LMS and QML approaches


The Latent Moderated Structural Equations (LMS) and the Quasi Maximum Likelihood (QML) approach

Both the LMS- and QML approach works on most models, but interaction effects with endogenous can be a bit tricky to estimate (see the vignette. Both approaches (particularily the LMS approach) are quite computationally intensive, and are thus partly implemented in C++ (using Rcpp and RcppArmadillo). Additionally starting parameters are estimated using the double centering approach (and the means of the observed variables) are used to generate good starting parameters for faster convergence. If you want to see the progress of the estimation process you can use ┬┤verbose = TRUE┬┤.

A Simple Example

Here you can see an example of the LMS approach for a simple model. By default the summary function calculates fit measures compared to a null model (i.e., the same model without an interaction term).

m1 <- '
# Outer Model
  X =~ x1
  X =~ x2 + x3
  Z =~ z1 + z2 + z3
  Y =~ y1 + y2 + y3

# Inner model
  Y ~ X + Z
  Y ~ X:Z

lms1 <- modsem(m1, oneInt, method = "lms")
summary(lms1, standardized = TRUE) # standardized estimates 

Here you can see the same example using the QML approach.

qml1 <- modsem(m1, oneInt, method = "qml")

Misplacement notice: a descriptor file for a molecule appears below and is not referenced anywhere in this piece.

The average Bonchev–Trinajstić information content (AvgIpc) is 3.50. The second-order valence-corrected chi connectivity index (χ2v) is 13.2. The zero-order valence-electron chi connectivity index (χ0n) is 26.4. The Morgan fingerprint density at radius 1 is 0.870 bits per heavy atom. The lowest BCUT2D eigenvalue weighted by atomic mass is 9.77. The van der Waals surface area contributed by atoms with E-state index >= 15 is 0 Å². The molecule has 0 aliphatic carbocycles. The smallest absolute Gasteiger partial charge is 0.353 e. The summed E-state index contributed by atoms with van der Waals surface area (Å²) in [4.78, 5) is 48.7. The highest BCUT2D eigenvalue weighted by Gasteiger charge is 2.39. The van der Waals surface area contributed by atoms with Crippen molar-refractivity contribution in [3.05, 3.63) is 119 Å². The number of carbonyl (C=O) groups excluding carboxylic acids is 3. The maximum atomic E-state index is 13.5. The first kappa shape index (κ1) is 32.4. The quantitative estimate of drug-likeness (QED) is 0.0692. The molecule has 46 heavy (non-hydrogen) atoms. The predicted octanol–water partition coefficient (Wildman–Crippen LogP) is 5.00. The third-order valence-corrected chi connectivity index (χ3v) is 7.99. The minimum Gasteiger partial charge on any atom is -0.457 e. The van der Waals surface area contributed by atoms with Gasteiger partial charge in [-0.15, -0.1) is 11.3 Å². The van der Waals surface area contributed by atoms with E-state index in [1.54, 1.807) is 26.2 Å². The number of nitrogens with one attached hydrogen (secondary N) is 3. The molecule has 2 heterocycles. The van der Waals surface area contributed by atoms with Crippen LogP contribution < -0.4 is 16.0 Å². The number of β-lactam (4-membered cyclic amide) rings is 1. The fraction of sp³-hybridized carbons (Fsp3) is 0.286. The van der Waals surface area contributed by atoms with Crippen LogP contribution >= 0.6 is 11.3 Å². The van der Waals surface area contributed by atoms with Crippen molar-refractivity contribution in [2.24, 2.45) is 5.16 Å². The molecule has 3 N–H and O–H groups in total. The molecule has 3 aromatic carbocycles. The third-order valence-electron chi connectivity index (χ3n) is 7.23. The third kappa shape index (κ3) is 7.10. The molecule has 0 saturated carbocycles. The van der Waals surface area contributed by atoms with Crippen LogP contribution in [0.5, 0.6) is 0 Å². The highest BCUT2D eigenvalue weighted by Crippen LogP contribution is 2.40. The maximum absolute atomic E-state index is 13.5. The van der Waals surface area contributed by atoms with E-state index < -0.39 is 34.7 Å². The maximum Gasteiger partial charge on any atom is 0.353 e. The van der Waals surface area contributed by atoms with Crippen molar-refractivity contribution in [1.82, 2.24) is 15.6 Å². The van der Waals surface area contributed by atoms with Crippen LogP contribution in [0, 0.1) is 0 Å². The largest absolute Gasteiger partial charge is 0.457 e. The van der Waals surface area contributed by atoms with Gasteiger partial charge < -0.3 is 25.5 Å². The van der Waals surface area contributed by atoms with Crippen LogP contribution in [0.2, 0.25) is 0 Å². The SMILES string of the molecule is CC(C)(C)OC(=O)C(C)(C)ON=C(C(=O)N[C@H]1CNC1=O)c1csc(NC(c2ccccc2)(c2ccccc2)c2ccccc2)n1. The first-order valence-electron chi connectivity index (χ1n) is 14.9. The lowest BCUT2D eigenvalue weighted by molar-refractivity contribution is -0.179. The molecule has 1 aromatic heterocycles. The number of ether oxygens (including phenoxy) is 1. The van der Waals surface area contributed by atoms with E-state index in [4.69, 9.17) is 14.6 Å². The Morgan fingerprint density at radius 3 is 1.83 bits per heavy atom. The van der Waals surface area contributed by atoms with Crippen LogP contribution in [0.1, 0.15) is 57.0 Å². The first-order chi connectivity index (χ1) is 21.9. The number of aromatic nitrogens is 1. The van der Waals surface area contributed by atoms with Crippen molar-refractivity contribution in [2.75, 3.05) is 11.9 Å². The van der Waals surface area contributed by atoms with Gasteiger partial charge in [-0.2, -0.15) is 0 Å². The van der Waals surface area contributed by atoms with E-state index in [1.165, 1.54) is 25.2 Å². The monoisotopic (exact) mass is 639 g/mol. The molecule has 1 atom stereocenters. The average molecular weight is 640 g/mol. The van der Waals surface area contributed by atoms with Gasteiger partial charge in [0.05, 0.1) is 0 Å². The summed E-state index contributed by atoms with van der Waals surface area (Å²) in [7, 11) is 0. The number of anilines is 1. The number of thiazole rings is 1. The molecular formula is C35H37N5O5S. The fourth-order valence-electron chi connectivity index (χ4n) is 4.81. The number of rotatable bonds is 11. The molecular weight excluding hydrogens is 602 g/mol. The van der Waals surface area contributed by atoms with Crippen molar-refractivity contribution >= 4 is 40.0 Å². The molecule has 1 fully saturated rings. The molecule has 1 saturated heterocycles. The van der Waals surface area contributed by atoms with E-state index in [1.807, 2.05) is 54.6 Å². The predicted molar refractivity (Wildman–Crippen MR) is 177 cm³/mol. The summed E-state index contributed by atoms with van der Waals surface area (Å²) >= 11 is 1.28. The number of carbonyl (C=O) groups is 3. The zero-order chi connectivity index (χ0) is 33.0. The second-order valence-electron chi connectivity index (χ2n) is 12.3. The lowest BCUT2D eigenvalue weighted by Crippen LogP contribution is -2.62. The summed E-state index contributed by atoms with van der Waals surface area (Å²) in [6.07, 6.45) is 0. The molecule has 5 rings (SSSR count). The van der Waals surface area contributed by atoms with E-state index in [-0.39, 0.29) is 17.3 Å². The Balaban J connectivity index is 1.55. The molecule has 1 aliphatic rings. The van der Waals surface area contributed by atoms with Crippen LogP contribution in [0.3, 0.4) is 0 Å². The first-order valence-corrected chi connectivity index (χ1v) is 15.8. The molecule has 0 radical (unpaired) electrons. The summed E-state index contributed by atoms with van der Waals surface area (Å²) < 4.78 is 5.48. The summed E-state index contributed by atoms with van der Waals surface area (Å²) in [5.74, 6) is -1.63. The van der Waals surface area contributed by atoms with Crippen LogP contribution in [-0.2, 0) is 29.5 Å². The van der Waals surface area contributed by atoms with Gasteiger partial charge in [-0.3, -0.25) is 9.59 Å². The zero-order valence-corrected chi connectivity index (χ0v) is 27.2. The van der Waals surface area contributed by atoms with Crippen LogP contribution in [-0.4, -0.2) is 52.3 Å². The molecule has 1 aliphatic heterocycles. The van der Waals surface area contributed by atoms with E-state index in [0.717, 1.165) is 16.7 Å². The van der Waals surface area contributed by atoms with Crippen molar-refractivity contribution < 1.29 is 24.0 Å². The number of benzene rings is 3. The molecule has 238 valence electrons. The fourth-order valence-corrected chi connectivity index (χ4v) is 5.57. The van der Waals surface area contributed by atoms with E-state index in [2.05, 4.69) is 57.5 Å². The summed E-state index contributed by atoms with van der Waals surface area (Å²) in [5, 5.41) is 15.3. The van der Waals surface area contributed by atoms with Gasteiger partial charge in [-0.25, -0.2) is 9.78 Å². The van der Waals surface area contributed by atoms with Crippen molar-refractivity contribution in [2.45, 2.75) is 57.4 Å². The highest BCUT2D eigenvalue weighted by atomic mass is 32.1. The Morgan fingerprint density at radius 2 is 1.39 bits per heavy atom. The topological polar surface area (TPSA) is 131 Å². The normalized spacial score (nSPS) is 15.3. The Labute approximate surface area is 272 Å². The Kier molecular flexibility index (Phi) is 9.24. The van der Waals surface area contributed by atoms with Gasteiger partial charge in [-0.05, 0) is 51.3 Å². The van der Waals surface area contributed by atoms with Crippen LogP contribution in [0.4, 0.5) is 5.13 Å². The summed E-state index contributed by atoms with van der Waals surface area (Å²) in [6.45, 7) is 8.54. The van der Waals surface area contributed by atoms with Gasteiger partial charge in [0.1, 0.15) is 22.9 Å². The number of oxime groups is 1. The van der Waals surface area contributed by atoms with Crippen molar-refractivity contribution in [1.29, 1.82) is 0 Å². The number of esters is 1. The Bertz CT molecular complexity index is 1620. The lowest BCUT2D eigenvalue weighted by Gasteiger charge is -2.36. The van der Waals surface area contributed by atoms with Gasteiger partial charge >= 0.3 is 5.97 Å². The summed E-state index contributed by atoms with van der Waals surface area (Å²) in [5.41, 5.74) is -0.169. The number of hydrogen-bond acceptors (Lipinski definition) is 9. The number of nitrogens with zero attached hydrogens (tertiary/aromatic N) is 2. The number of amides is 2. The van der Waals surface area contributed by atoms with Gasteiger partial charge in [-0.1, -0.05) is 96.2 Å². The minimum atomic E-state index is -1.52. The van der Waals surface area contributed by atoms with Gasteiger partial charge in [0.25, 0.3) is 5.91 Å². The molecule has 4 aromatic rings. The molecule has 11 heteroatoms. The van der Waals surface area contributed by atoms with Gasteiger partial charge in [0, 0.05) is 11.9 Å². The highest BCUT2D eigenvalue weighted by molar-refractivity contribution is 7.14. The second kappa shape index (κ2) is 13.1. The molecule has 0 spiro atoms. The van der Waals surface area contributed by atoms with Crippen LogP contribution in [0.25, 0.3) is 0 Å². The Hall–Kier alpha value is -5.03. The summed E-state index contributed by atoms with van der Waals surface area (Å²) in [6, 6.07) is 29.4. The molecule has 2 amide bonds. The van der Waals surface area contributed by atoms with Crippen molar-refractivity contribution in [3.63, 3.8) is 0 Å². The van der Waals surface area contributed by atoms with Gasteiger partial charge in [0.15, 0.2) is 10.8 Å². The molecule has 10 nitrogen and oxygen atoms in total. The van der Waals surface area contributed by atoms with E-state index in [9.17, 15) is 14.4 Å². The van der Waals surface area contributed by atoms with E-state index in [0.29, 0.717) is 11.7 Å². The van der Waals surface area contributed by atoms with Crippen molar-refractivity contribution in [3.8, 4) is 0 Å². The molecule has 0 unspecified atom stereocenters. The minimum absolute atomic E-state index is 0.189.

A more complicated example

Here you can see an example of a more complicated example using the model from the theory of planned behaviour (TPB), where there are two endogenous variables, where there is an interaction between an endogenous and exogenous variable. When estimating more complicated models with the LMS-approach, it is recommended that you increase the number of nodes used for numerical integration. By default the number of nodes is set to 16, and can be increased using the nodes argument. The argument has no effect on the QML approach. When there is an interaction effect between an endogenous and exogenous variable, it is recommended that you use at least 32 nodes for the LMS-approach. You can also get robust standard errors by setting robust.se = TRUE in the modsem() function.

Note: If you want the lms-approach to give as similar results as possible to mplus, you would have to increase the number of nodes (e.g., nodes = 100).

# ATT = Attitude, 
# PBC = Perceived Behavioural Control 
# INT = Intention 
# SN = Subjective Norms
# BEH = Behaviour
tpb <- ' 
# Outer Model (Based on Hagger et al., 2007)
  ATT =~ att1 + att2 + att3 + att4 + att5
  SN =~ sn1 + sn2
  PBC =~ pbc1 + pbc2 + pbc3
  INT =~ int1 + int2 + int3
  BEH =~ b1 + b2

# Inner Model (Based on Steinmetz et al., 2011)
  INT ~ ATT + SN + PBC
  BEH ~ INT + PBC 

lms2 <- modsem(tpb, TPB, method = "lms", nodes = 32)

qml2 <- modsem(tpb, TPB, method = "qml")
summary(qml2, standardized = TRUE) # standardized estimates